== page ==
Wanted: Time travelers forecasting on social media

Scientists at Michigan Technological University wanted to see if they could catch any such slips by residents of the future. So Robert Nemiroff, professor of physics, and graduate student Teresa Wilson conducted a whimsical study in hopes of identifying accurate predictions of future events. They are presenting their study at the American Astronomical Society Meeting on Monday.

The online platform that allowed them to look most comprehensively for prescient posts was Twitter, because the social network doesn’t allow back-dating. Facebook users can alter timestamps on posts, and the popular search engines Google and Bing were not as helpful as Twitter in looking for “prescient information,” the authors found.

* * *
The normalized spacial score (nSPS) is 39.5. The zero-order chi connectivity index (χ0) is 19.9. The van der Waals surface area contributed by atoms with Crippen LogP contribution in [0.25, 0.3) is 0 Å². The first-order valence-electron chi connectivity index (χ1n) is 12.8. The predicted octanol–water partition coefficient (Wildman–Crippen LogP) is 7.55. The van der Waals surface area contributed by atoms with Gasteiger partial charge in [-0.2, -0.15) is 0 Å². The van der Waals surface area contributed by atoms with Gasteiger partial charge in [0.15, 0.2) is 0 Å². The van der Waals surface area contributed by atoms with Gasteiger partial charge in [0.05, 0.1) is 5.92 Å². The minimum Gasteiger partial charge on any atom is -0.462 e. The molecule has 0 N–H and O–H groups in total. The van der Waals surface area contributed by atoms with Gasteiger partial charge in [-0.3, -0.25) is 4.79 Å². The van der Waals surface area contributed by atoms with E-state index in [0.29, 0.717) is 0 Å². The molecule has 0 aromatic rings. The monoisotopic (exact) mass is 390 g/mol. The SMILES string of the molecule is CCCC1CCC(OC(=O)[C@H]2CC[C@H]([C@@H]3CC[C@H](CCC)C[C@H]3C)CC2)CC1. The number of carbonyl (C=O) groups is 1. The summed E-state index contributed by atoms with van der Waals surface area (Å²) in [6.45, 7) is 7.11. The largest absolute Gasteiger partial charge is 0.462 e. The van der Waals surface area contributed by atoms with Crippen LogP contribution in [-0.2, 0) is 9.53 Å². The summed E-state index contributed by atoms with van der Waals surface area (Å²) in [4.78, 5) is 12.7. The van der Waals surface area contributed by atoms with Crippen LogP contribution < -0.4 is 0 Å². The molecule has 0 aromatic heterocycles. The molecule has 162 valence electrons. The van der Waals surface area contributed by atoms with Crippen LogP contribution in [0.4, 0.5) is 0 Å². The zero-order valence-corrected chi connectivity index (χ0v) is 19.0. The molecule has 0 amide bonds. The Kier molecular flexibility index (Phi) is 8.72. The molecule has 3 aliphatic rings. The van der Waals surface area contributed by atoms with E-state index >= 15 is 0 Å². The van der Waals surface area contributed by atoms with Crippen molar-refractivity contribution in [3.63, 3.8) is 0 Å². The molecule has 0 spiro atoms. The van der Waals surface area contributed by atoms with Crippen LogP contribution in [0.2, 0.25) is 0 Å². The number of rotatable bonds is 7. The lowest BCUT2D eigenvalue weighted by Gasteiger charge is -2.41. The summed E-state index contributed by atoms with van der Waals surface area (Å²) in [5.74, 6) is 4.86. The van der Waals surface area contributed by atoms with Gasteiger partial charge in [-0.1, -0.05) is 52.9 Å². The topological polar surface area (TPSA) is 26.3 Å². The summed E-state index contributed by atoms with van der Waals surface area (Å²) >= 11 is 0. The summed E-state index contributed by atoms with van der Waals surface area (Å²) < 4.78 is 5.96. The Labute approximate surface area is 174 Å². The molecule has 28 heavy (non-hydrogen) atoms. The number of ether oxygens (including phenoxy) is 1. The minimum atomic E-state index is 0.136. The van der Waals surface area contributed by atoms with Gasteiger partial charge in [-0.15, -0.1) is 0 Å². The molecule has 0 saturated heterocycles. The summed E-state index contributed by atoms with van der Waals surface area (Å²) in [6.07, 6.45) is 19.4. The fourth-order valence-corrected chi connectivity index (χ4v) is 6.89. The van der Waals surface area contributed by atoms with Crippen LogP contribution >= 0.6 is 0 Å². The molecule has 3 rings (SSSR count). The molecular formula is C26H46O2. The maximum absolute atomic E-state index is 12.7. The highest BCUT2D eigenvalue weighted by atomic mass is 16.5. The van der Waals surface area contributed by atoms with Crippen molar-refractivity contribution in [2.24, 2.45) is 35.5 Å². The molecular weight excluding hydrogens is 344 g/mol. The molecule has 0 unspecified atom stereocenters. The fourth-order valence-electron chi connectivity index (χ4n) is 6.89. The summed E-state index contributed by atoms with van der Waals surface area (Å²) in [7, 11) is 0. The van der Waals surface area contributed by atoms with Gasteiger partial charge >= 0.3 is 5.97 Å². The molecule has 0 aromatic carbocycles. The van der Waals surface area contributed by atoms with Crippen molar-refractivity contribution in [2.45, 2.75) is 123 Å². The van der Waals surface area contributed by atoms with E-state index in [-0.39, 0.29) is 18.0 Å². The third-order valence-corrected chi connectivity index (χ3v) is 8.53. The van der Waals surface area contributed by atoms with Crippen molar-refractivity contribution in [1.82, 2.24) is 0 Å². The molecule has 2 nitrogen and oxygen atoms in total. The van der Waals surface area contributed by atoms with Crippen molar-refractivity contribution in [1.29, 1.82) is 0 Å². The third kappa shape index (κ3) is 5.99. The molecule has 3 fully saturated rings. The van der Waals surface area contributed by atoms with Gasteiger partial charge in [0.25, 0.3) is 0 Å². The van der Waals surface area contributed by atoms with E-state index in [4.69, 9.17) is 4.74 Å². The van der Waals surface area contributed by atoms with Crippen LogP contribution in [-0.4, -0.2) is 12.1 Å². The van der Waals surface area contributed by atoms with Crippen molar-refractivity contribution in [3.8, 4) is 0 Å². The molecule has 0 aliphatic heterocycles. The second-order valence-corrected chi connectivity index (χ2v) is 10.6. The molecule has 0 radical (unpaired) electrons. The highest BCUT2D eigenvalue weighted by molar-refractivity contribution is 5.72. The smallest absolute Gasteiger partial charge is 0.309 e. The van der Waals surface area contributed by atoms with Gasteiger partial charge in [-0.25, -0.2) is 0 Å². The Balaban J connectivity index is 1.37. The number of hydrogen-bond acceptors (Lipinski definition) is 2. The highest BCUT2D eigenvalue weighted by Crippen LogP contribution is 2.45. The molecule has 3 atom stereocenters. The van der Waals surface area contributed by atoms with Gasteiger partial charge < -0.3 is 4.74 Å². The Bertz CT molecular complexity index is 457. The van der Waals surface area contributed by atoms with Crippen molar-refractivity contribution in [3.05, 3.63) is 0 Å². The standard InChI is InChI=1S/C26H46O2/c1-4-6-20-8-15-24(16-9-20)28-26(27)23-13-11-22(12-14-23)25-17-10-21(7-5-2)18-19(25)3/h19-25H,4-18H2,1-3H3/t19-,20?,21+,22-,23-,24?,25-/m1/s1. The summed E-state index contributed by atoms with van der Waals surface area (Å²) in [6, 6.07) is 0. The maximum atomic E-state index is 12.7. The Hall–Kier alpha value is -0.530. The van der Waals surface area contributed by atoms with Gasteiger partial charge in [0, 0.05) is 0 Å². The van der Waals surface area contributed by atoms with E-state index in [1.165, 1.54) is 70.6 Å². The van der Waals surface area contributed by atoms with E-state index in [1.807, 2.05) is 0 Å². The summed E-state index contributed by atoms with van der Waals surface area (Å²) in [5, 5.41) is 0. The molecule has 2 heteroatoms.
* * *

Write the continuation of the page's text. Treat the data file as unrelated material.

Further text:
Study authors focused on two major search terms they believe will have lasting significance for years to come: Comet ISON and Pope Francis. They looked for mentions of these from January 2006 to September 2013.

Before the identification of comet ISON in 2012, there were no mentions that the researchers could find of this icy space rock. Similarly, before Jorge Bergoglio took on his papal name in 2013, the phrase “Pope Francis” did not appear in the researchers’ search results, except for one person’s blog, which appears to have been speculating — not remembering something from the future.

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